The State of the Digital World: Major Internet Trends in 2018

The Internet Trends Report is the industry bible, eagerly awaited each year by hordes of investors, researchers, and technology journalists who depend on it for everything you need to know for successfully investing in new technologies, from mobile to online shopping, including the competition between today’s online giants. Overview of the main takeaways of this presentation.

The report’s reputation presenting data mostly from American sources is due in large part to its author, the legendary Mary Meeker, partner in the venture capital firm of Kleiner Perkins Caufield & Byers, whose credibility continues to grow with each annual edition.

While some observers point out that Mary Meeker has a direct financial interest in describing the state of the technology industry with rose-coloured glasses, her intentions are fundamentally good while government regulation is generally questionable, so they acknowledge that the report presents a collection of interesting and generally reliable facts with a sound overview of the state of the digital world.

A slowdown in smartphone sales and new users

The growth in the number of devices sold continues to drop. In fact, there was 0% growth in the delivery of new smartphones last year compared to 2% growth in 2016.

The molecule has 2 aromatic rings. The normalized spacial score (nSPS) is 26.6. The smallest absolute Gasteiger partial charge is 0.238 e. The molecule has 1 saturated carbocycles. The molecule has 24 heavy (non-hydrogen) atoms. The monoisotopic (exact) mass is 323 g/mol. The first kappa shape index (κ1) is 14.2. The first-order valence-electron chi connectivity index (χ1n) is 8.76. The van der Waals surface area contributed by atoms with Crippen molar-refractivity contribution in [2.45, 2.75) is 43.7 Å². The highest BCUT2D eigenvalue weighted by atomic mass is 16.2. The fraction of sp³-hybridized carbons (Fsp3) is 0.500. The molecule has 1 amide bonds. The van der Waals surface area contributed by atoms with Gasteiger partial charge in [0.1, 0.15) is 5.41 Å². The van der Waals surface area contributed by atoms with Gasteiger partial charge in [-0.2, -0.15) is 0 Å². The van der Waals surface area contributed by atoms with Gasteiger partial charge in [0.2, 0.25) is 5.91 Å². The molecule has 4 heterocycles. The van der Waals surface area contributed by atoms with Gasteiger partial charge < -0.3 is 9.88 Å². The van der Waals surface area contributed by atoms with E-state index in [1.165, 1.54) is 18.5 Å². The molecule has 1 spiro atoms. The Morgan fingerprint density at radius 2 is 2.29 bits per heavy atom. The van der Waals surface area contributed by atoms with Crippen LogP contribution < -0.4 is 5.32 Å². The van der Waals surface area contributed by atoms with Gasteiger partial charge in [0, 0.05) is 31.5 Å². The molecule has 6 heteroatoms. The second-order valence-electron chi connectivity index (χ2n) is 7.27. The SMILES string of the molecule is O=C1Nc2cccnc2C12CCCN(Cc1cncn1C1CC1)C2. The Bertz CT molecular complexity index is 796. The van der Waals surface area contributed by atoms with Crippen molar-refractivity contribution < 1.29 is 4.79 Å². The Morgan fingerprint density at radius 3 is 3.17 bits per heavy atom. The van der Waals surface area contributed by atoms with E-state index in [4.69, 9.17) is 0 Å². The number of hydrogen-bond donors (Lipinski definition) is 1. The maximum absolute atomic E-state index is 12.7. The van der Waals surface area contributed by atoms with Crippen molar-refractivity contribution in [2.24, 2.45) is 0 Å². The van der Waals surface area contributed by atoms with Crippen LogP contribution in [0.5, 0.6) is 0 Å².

Growth in the number of internet users is also slowing (up 7% last year compared to 12% for the year before). But as Mary Meeker points out, with 3.6 billion internet users worldwide, the number of people online also surpassed more than half the world’s population in 2018 (it was just 24% 2009). “The reality of all that for the business people in the room, when you get to a market, when you get to 50 percent penetration, new growth becomes a lot harder to find.”

In the US however, growth in hours per internet user remains strong, mainly due to a sharp increase in mobile usage. Indeed, the time spent on connected devices continues to increase, with adults online an average of 5.9 hours a day, and the majority of that time on mobile devices. Mobile is also the only category where usage is up compared to the previous year.

Devices continue to deliver more performance at less cost Meeker says, while the expansion of Wi-Fi networks worldwide (just over 300 million) has helped to dramatically increase the number of online users. The average price of smartphones (including used appliance resales) has decreased from about US$400 to US$300 over the past 10 years.

The competitive advantage in the market depends more and more on innovation and product utility, ease of use, and personalization, like iPhone’s facial recognition or Android’s image recognition (searching for photos of objects that can lead to direct purchase).

The trend toward monetization is up

The evolution of how consumers discover products, social media that facilitate discovery and shopping, subscription services, mobile advertising, and other US trends covered by Kleiner Perkins in recent years has become increasingly important.

In terms of online shopping, search has always been a dominant factor, whether in search engines like Google or online shopping platforms like Amazon. But things are changing: while Google is becoming an online shopping platform, Amazon is becoming a search engine generating billions of dollars from advertising (US$4 billion in 2017).